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The First Rosh Hashanah


The Jews believe that Tishri 1 is the birthday of the world because the Hebraic words "in the beginning" in Genesis 1:1, when changes around, reads "on the first of Tishri". Therefore the Feast of Trumpets heralds the birthday of the world.

The first Rosh Hashanah is the earth’s physical birthday; or more correctly, the day of creation of the first human beings. On the 25th day of Elul (the first day of creation) the world came into being. On the first of Tishri (the sixth day of creation), Adam, the First Man, and Eve, the First Woman, were created. Rosh Hashanah is a time for reflection and self-evaluation.

Just close your eyes and let your imagination flow back to the day when the world was created. This was the day when God began creating the heavens and the earth. There was nothing but total darkness and emptiness. Then the glorious rays of God’s everlasting love shone forth and there was light! Time invaded into eternity and began clocking its initial seconds. Night and day were set in motion. A wide smile from the face of God. Pleased.

Psalm 27 will be recited twice this day. In which, the psalmist declared that "the LORD is my light" (in Rosh Hashanah) and "my salvation" (in Yom Kippur), and that he "may dwell in the house of the LORD" (in Feast of Tabernacles). God is our everlasting light. Even before the sun and stars were created on the fourth day of creation, the light of His love shone forth brightly into the darkness on the first day! His Shekinah Light that cannot be destroyed or contaminated. Pure, fresh and glorious! Rosh Hashanah is a time for us to plug into the original Light of Creation - God our everlasting light (Isaiah 60:19-20). On this day of Rosh Hashanah, we can start afresh. Sinless and faultless.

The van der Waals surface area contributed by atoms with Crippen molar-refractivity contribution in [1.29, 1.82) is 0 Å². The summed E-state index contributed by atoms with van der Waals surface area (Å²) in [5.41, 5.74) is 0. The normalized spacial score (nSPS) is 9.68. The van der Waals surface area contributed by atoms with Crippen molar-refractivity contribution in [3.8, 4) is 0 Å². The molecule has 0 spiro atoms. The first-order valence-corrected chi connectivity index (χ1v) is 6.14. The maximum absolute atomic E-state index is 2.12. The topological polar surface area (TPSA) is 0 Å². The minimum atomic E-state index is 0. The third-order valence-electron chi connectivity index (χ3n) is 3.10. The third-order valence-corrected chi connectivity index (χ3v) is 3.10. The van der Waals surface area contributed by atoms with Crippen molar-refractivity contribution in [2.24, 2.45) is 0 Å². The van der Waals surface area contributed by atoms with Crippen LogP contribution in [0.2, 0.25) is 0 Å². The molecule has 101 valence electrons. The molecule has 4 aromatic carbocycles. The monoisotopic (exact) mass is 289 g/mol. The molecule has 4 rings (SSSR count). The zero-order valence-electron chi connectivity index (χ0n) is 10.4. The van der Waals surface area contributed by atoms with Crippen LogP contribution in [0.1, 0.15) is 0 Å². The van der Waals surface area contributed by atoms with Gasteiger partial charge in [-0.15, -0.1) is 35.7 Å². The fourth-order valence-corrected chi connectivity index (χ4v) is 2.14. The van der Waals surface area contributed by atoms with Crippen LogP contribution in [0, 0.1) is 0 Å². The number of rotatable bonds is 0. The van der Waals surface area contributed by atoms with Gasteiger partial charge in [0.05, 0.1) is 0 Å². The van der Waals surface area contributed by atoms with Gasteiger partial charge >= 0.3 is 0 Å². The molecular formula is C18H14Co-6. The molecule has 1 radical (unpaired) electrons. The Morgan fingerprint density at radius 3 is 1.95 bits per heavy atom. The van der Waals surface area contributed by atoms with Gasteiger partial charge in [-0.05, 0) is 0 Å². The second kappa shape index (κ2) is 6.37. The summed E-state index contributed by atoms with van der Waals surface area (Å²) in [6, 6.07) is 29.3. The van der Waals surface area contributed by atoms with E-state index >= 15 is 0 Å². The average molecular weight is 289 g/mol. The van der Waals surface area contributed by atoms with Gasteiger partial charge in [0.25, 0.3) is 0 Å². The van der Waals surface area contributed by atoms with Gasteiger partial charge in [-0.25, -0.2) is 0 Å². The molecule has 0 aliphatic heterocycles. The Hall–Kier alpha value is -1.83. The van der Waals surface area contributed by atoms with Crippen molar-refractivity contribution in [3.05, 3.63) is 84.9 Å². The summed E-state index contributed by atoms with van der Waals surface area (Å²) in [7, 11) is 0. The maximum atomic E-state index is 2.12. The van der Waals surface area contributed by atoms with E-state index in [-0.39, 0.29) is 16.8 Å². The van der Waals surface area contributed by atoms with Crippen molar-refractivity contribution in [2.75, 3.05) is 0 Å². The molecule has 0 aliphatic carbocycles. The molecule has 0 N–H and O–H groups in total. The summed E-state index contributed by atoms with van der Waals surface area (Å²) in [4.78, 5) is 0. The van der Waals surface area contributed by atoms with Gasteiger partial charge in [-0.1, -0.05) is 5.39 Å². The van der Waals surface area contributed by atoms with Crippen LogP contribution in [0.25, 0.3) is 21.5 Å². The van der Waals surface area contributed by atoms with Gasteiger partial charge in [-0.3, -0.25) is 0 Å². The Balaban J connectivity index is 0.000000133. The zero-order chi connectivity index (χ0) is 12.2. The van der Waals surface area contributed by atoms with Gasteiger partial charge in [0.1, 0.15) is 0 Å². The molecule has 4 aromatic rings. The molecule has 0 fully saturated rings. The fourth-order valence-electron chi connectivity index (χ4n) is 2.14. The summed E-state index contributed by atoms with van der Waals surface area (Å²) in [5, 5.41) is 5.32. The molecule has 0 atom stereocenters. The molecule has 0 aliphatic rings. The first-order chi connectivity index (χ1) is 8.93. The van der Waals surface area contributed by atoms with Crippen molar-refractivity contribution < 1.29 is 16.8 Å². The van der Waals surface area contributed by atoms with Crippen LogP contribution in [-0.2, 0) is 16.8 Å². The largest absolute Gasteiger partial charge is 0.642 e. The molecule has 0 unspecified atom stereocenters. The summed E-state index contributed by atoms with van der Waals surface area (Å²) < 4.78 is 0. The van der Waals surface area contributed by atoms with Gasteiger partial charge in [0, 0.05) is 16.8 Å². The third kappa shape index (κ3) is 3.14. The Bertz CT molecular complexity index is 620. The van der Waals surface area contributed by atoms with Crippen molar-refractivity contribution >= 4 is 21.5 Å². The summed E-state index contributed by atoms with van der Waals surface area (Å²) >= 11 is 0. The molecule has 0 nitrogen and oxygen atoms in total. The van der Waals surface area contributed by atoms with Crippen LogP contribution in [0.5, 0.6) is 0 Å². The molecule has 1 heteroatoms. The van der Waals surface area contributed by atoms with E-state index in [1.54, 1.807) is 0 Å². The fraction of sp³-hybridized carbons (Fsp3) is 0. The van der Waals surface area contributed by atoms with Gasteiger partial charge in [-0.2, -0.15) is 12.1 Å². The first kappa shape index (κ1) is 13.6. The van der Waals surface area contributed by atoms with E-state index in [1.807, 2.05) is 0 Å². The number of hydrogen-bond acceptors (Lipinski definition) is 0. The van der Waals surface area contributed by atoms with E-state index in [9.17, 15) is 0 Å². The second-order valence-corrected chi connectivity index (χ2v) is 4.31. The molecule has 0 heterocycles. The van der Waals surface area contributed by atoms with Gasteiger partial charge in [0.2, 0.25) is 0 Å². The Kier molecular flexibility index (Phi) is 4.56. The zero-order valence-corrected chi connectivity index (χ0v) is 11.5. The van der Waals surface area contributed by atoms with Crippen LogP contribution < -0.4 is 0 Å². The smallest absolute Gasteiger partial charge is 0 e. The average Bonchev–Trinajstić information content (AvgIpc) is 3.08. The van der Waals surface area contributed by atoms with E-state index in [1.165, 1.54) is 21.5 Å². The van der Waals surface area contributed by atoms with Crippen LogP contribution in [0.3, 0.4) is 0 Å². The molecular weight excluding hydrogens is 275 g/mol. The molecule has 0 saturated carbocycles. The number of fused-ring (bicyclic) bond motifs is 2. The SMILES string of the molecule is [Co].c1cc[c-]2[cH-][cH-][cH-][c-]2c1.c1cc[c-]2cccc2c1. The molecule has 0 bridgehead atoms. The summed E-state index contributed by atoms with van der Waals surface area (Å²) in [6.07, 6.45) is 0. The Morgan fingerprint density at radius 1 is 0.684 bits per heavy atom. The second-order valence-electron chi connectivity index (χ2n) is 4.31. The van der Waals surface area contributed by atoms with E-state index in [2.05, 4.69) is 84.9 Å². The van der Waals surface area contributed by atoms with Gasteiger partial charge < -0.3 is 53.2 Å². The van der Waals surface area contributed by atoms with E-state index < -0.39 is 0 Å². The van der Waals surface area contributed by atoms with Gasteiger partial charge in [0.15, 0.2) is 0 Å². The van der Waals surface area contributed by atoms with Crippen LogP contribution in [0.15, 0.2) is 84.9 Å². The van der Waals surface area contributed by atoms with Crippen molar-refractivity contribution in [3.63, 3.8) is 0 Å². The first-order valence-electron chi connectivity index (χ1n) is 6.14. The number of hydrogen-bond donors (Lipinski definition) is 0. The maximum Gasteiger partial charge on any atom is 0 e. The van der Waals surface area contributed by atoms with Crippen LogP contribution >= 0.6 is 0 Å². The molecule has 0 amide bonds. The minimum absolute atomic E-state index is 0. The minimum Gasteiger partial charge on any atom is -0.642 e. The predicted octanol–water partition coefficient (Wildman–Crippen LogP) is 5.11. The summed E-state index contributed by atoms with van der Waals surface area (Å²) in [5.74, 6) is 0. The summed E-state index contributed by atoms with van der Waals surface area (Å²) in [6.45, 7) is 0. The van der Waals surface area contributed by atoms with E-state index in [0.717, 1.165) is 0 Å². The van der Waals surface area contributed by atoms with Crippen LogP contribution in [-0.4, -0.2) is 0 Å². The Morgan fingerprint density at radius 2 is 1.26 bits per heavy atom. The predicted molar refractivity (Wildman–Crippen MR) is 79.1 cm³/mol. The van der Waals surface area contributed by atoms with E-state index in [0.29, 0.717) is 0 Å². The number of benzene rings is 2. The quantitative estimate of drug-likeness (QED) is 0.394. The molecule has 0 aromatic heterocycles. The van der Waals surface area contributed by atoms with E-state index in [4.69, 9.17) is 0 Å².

Imagine for a moment that you can have a new beginning. You are moving to a place where nobody knows you and everything is perfect. The people there do not have any records of who you are, or any references from your friends or relatives. You are given the golden opportunity to start life anew. You can look in the mirror of your soul and ask yourself: "Is there some areas of my life that I would like to change?" You can have the chance to start doing things for yourself and others that you always wanted to do. You can change the way you are, the way you dress, the way you speak, the way you eat, the way you behave - without worrying what others will think of you. Nobody is going to say anything negative. Nobody is going to tell you that you are weird and funny in your new outlook. In this brand new place, there is no reason for inhibition. No more peer pressure, addiction, drinking or smoking or badmouthing. No more criticizing or insulting others. No more losing our temper. Everybody else is having a new beginning. They are undergoing through similar changes as you are. Transformations from ugly sinners into beautiful saints. Just let God be God and let go of all the dung in our lives!

Welcome to Rosh Hashanah. HaYom Haras Olam! Today the world is created. A new world and a new beginning. Today we can start afresh. Our hearts and souls can be renewed. Our relationships with people can restart. We can begin a new book. Even our environment can change. This day, we can be rejuvenated with exuberance and enthusiasm as God did on the first day of creation. The world does not have to be at war. The Jews can have the Shabbat (rest) and Shalom (peace) of God. Today the world is created afresh. HaYom Haras Olam!

On Rosh Hashanah, God created man – perfect, holy, pure, untainted, healthy and unpolluted. The face of man shines, radiating from the goodness of his unadulterated soul within. His tongue is holy because he has never told a lie. His heart can only love because he has not learned how to hate. It was like those days back in the Garden of Eden where man walked with God, without sin, breathing in the air of His Holy presence with purest delight. Today is the day to get unstuck, to start anew and to grow. A new page begins in the book of our life to pen again the love stories of our journey with God. HaYom Haras Olam!


Sources:
http://www.jewfaq.org/holiday2.htm